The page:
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Discussion Starter #1
With so many bike thefts being reported lately I'm reminded of a practice I've been slacking on lately: Marking my stuff.



On two occasions this has resulted in justice when my stuff was swiped. Once when one of my cars was stolen. Months later a chop shop was busted and the only trace of my car was my fan blade. I had taken the time to mark that stupid aftermarket fan blade and the cops were able to contact me. That added another year to the bad guy's sentence.



The other time was when my work truck was broken into. I had the pure joy of busting and arresting the bad guy personally when he tried to sell me my own, clearly marked stuff at a swap meet.



Anyway, I own an assortment of electric pencils and letter/number stamps. They're useful for marking the insides of valve covers with valve settings and such, and whenever I have parts removed from my stuff I try to mark them with my personal contact info in non-visible areas. Sometimes if there's room I even mark them "Stolen From x _________ " to plant the seed. Good luck fencing my stuff, cuz my name's all over it.



Electric pencils will mark aluminum, steel, plastic and even glass if you're careful. Number/letter stamps do a slightly better job on steel.



Don't use your social security number. Even L.E.O.'s can't easily match a social to a name due to the privacy laws. Use your name and address, VIN number or plate number including state, something easily connected to you. With things like eBay and Craigslist being so prevalent these days as the prime outlets for parting out and fencing stolen stuff you don't want to make it difficult for private parties to find you, either. You never know when some honest soul might unwittingly buy your stuff, then get suspicious when he sees your info scrawled all over it. He may contact you.



Not everyone's into it, but it only takes a few seconds with an electric pencil. The two events I cited above were 30 years apart, but I think it was worth it.



I recently sold a bike to a guy. A few weeks later he started doing maintenence. I told him about the I.D. marks when I sold him the bike, but I guess he never took it in. He called me back giggling. "Dood, did you mark EVERY part on this bike?". lol. Point being he had to take it apart to notice. I had marked the inside of the air filter housing cover, the oil filter bolt, the carb float bowl and and anything else I'd ever had occasion to remove over time.
 

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That is very sound advice. I will definitely take that into consideration. They say you should also take photos of your stuff you marked and where you marked.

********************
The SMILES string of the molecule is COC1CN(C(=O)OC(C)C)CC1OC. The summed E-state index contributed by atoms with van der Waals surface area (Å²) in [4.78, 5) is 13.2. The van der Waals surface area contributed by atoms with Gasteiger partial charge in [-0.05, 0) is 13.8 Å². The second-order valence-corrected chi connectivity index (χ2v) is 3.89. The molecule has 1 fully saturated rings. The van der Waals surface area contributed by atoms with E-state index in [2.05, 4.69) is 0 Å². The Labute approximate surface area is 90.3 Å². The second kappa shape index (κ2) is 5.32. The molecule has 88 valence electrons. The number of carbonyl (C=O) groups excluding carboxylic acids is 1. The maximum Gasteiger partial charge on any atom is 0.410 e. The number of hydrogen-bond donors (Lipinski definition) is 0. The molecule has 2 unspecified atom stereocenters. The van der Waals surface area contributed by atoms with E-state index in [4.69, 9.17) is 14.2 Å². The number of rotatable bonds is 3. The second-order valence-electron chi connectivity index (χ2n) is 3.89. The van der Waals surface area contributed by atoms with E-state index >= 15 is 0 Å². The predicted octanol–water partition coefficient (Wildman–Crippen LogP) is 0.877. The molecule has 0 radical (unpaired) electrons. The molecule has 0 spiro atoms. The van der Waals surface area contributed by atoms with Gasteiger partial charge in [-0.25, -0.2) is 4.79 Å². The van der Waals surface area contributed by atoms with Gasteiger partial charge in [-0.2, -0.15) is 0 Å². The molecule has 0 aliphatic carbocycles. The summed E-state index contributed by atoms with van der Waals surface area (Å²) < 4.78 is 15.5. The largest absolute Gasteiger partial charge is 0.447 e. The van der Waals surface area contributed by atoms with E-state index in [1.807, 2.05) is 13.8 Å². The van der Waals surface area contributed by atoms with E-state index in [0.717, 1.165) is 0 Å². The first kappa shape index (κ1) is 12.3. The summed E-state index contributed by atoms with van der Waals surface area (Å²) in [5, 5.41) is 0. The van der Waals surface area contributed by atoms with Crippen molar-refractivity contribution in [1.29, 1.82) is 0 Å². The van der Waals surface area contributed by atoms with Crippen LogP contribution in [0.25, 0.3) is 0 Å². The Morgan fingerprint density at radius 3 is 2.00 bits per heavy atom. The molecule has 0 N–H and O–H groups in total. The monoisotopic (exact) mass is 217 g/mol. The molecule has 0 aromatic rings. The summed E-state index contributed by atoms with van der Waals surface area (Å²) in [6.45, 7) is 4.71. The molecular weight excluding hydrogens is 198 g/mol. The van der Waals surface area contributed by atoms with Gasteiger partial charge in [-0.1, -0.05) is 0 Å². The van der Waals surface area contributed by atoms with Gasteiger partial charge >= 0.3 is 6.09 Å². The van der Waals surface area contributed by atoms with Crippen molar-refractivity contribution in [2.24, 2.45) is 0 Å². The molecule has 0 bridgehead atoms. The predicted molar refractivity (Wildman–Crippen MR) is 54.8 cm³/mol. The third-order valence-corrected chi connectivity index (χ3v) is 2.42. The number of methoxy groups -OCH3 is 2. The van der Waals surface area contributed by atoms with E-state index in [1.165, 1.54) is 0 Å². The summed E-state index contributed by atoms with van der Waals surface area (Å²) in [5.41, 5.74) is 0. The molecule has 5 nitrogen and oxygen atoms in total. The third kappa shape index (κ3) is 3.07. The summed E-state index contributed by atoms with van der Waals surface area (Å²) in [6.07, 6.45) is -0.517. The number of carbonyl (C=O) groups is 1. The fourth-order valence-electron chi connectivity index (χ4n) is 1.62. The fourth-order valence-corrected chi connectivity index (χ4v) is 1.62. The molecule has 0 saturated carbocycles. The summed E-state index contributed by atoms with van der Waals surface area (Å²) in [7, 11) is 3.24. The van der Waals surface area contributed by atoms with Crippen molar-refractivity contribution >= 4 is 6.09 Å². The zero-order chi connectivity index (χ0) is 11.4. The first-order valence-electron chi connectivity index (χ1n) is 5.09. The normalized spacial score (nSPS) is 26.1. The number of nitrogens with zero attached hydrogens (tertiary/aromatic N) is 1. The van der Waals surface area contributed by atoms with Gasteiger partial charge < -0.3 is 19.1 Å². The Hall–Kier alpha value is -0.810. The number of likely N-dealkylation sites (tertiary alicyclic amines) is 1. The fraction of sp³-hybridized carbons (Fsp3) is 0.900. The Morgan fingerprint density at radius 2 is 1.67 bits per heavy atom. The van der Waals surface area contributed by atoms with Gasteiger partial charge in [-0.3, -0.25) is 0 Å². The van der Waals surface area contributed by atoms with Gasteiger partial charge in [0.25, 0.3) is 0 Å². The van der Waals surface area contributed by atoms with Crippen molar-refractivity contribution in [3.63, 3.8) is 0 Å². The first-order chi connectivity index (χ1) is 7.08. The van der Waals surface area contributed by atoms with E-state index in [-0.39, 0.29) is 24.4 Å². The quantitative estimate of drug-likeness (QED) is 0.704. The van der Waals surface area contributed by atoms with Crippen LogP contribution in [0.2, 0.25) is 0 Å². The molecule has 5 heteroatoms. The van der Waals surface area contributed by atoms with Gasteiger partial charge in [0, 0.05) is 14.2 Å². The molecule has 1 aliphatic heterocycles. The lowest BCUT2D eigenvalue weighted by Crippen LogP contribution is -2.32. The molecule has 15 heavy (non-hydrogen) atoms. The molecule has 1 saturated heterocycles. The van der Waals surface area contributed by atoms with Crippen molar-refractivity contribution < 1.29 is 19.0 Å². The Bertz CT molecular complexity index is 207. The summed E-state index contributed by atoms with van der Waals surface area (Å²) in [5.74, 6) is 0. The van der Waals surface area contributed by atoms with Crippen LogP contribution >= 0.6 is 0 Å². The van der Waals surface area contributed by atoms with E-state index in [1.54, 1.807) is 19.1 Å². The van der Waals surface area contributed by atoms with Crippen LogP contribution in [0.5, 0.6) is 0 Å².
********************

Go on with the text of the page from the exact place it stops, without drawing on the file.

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Discussion Starter #4
If you're referring to SelectaMark it's a great system, but probably recognized as such by only a few, like pawn brokers, L.E.O.'s and such. To the average Joe it probably looks like an assembly code er sumpin'. Might get overlooked.



It's extra insurance. But I'd still scrawl my info on there if I could, just in case some honest citizen wants to do the right thing.
 

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Discussion Starter #6
You really should get out more
 

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I've gone back and forth on this. I used to mark everything. I've never had anything I marked stolen and returned. I do think that even people who steal don't want things that have someone else's name on it.



I heard a story of a guy that came home to find everything that was marked in a pile in the living room. Everything that wasn't marked was gone.



I have had things that I misplaced returned to me only because I had my name on it. I am still using a pocket calculator I bought around 1980.



There have been some things I decided I don't want anymore and sold with my name engraved in very obvious places. It definitely lessens the re-sale value.



I have used demarko's method only once, when I bought the property for my house. Went several times to cover the perimeter.



Mark
 

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Discussion Starter #10
Don't let Demarko mark your stuff.



Vegetation is pretty sparse where he lives.



Just sayin'.
 

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Good advice on marking stuff. Ironically I handled something the other day that had my address and phone number for New Orleans, Louisiana, --- the downside is that I left NOLA in 1982 and it might be a hard task to track me to New Mexico because I've lived in 4 cities since leaving New Orleans. But the marking may still dissuade someone from buying the stuff. However in this age of google and computer indexing, even a 25-30 year old address might get some linkage. So . . . mark your stuff if you want it back. Stuff you don't want you don't need to mark. Tom
 

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The dealer I bought mine from uses Data Dots. They put them on the bike in several places. They are mini serialized dots in a glue that can be traced back to the dealer, and me if the bike parts are found.
 
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